What We’re Reading This Week
Below are interesting stories the Banking.com staff has been reading over the past week. What have you been reading? Let us know in the comments section below.
- Security Watch
Active military personnel had their accounts hacked at Pentagon Federal Credit Union in Alexandria, Va., according to a Jan. 17 story in The Washington Post. The source of the leak was allegedly an unguarded laptop that had stored an undisclosed number of accounts. The hacking incident was discovered Dec. 12, according to the Post, but not reported to customers until January. The New Hampshire Attorney General’s Office, however, reported Social Security, debit card and credit card numbers of 514 residents had been hacked in the incident.
- New breed of credit cards could offer savings — for the sharp-eyed, that is
A new breed of credit cards is on the way for 2011. Tighter regulations, cutting-edge technologies, and a growing willingness by banks to lend again are just some of the factors reshaping the credit card industry. For sharp-eyed consumers, the changes could present an opportunity to significantly lower monthly expenses. Here are the key trends to watch: Cards come knocking: Card offers are cluttering mailboxes again. Mailings almost doubled to 2.7 billion last year, according to market researcher Synovate.
- Android Users More Interested in Mobile Financial Services, Report Shows
While the news in smart phones this week has been all about Verizon Wireless’s announcement that it will start marketing the iPhone next month, the news that may well be of more importance to mobile payments and mobile banking is the hot streak that Google Inc.’s Android operating system is on. “If you don’t have an Android plan in place, you’re already behind,” Mark Schwanhausser, a senior analyst at Javelin Strategy & Research, tells Digital Transactions News.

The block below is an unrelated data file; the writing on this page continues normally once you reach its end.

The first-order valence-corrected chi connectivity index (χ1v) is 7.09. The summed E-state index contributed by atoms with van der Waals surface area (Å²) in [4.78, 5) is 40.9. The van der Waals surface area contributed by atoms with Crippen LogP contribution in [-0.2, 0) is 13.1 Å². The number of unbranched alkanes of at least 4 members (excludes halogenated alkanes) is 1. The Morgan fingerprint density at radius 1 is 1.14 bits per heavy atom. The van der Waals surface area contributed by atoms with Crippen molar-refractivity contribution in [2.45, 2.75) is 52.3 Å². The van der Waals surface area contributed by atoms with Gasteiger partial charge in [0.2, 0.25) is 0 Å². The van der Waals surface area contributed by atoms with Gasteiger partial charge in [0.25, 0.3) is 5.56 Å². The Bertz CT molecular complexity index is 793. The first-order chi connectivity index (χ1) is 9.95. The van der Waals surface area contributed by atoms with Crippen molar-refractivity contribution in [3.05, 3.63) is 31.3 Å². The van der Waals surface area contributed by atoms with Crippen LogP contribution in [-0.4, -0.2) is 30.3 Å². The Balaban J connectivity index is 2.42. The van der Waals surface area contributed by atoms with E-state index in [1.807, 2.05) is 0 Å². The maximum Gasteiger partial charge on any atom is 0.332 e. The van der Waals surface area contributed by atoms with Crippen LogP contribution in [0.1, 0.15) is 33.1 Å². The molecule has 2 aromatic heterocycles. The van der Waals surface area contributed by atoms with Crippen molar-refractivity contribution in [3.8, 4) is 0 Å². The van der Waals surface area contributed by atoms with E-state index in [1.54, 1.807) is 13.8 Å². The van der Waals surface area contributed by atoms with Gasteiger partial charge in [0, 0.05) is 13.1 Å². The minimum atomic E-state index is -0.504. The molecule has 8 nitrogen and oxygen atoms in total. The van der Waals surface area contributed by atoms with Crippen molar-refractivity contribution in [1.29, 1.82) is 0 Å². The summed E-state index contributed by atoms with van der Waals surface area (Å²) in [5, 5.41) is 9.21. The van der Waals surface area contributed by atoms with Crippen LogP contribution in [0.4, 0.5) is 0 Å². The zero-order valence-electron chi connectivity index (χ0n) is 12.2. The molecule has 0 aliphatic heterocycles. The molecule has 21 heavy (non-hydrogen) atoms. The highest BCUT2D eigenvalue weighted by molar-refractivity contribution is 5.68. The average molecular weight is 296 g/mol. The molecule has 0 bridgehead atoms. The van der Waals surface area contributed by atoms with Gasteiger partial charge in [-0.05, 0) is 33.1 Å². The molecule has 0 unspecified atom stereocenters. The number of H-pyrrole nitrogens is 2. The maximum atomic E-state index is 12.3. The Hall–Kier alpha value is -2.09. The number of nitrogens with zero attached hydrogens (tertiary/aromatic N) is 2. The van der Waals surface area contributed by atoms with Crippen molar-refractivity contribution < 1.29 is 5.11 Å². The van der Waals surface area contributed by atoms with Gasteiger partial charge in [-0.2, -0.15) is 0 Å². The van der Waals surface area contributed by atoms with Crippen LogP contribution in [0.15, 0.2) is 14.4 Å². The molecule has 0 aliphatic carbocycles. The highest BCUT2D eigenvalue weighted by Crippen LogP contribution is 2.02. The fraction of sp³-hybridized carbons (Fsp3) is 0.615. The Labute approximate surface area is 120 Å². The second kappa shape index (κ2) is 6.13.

- Now at Starbucks: Buy a Latte by Waving Your Phone
Futurists have long predicted that one day, shoppers will swipe cellphones instead of credit cards to make purchases. At Starbucks stores nationwide, that is about to become a reality. On Wednesday, Starbucks plans to announce that customers of the 6,800 stores the company operates in the United States and the 1,000 that are in Target stores will be able to pay for their lattes with their cellphones instead of pulling out cash or a credit card. Various technology and payments companies, including PayPal, Bling Nation, Square, Venmo and now-deceased dot-com start-ups have been experimenting with ways to wean Americans off cash, credit cards or both.
- Asset Managers Choose Plastic over Paper
Plastic is still gaining ground on paper. The number of credit card transactions is projected to rise to about 162 billion in 2013 from 110 billion in 2009, according to the Nilson Report. The United States accounted for about 48% of credit card transactions in 2009, compared with 23% for Europe and 16% for Asia, the Nilson Report said. The average U.S. consumer has four credit and debit payment cards, compared with an average of one per person in Europe, it said.
- Banks tucking targeted ads onto online debit statements
As banks test new ways to make money and attract customers, they are tucking ads onto the list of recent purchases on consumers’ online bank statements. The charge for your breakfast at McDonald’s, for example, might be followed with an offer for 10 percent cash back on your next meal at the Golden Arches. There’s no need to print a coupon – just click the link, and the chain will recognize your debit card the next time it is swiped. “The one thing these debit programs have is a significant amount of transaction and behavioral data,” said Mark Johnson, president and chief executive of Loyalty 360, a trade group for marketers.